I was at the Crunchies, an award ceremony for tech companies a couple of weeks ago. It’s a bit like the Oscars of tech.
After telling one of the suits what I’d done with my marketing work, he said:
“Every fucktard offers me that. Why are you any different?!?”
I’ve never met anyone so obnoxiously rude.
He had no manners. and I’d done nothing to him to be treated with such little respect.
So I looked him in the eye and said: “What do I do differently? I don’t work with people like you” and I walked away.
“What do you do?” is the first question you’ll get here, if you’re into business-y stuff.
It’s a game of sizing people up.
I have one friend who was first approached at a networking event by this chain of questions:
“What do you do?”
“How much money has your company raised?”
“You’re not telling me. You clearly haven’t raised anything.” The guy went away.
Then the guy came back later in the evening, after learning that my friend’s company had raised several million.
“Why didn’t you tell me?”
“Because I don’t want to shove it in your face and you shouldn’t judge me on that.”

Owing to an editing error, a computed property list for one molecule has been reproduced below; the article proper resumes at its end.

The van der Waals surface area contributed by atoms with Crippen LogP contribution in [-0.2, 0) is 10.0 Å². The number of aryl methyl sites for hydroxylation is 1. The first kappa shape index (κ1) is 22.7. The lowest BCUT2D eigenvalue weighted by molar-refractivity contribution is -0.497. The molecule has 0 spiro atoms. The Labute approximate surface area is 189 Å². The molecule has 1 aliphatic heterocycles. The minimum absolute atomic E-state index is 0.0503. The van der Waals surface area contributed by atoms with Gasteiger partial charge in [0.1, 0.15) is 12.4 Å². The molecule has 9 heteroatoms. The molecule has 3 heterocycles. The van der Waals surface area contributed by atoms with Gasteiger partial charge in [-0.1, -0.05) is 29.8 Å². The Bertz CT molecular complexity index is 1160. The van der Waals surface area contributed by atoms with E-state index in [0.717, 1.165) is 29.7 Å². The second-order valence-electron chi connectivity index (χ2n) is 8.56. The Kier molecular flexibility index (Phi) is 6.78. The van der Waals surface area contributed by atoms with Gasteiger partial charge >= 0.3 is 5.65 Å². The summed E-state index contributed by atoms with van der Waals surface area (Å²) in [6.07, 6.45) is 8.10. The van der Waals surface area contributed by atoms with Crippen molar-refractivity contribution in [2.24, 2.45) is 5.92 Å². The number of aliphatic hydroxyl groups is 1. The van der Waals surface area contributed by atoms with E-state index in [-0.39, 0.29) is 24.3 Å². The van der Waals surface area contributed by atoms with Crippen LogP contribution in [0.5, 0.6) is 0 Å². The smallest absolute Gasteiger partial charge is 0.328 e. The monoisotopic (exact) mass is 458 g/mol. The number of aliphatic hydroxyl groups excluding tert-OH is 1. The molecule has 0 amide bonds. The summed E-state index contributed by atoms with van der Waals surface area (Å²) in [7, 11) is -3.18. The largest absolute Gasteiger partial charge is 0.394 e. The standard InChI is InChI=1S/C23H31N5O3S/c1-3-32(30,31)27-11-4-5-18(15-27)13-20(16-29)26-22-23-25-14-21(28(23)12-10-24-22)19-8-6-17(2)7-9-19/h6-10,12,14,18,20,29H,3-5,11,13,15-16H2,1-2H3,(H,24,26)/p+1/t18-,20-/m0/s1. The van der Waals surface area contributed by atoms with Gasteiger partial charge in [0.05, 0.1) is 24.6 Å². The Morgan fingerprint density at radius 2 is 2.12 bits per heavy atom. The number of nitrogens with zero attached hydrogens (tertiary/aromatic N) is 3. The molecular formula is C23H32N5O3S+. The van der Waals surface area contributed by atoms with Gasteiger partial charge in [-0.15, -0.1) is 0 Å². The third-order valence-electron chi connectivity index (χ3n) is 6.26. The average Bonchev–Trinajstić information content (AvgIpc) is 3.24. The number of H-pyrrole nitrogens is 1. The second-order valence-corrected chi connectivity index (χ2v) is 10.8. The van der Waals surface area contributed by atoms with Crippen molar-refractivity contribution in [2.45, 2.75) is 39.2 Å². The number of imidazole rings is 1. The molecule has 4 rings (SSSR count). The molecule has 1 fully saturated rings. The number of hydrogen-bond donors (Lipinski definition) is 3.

Without wanting to make generalisations, in Britain and Europe, we laugh at ourselves all the time.
We make fun of our weaknesses, we banter and most people treat each other with respect.
You’ll speak to most American businesspeople and they won’t laugh for 30 minutes in a conversation. Nor will they smile. They just seem dead inside, no matter how hard you try – especially the ones in corporate office jobs.
While here, I made a British friend who explained it all.
“Once you know what someone optimises their life for, all their decisions make sense.”
Suddenly I understood all these experiences.
The rude guy at the Crunchies was optimising to make as much money as he could, regardless of how badly he treated people.
My parents optimised their lives to bring up 2 decent, respectable boys who have the right kind of values.
Other friends of mine optimise their lives to be liked by a lot of people and to be the centre of attention.
This trip has made me figure out that I want to optimise my life to have a big positive impact on as many people as possible.
Ultimately, the problem with American culture is emotional insecurity. Americans (in general) are hard-nosed because they’re afraid of being honest. They’re not comfortable with themselves.
These rude VC people I met at the crunchies didn’t need more money, they needed a hug.
They needed someone to talk through what was bothering them and to challenge them about their career. They were macho men, who don’t talk about feelings.
At the end of the day, the way you make people feel is all that really matters. Once you make people feel good about themselves and help them out, the rest will come.
Silicon Valley doesn’t value that.